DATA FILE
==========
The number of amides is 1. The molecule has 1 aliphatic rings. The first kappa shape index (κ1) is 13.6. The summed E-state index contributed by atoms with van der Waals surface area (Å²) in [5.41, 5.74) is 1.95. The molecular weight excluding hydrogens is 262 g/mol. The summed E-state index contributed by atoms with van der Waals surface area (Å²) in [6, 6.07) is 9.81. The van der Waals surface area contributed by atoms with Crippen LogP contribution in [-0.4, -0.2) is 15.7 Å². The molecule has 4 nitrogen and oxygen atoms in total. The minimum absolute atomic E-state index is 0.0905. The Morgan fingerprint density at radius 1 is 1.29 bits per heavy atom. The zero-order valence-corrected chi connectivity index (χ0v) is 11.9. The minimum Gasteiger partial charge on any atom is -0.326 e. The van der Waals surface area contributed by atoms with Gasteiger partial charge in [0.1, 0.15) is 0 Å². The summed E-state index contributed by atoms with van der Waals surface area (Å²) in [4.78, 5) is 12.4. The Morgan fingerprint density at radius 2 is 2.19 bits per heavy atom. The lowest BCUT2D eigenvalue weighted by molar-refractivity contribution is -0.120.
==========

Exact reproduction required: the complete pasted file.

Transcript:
The number of amides is 1. The molecule has 1 aliphatic rings. The first kappa shape index (κ1) is 13.6. The summed E-state index contributed by atoms with van der Waals surface area (Å²) in [5.41, 5.74) is 1.95. The molecular weight excluding hydrogens is 262 g/mol. The summed E-state index contributed by atoms with van der Waals surface area (Å²) in [6, 6.07) is 9.81. The van der Waals surface area contributed by atoms with Crippen LogP contribution in [-0.4, -0.2) is 15.7 Å². The molecule has 4 nitrogen and oxygen atoms in total. The minimum absolute atomic E-state index is 0.0905. The Morgan fingerprint density at radius 1 is 1.29 bits per heavy atom. The zero-order valence-corrected chi connectivity index (χ0v) is 11.9. The minimum Gasteiger partial charge on any atom is -0.326 e. The van der Waals surface area contributed by atoms with Gasteiger partial charge in [0.1, 0.15) is 0 Å². The summed E-state index contributed by atoms with van der Waals surface area (Å²) in [4.78, 5) is 12.4. The Morgan fingerprint density at radius 2 is 2.19 bits per heavy atom. The lowest BCUT2D eigenvalue weighted by molar-refractivity contribution is -0.120.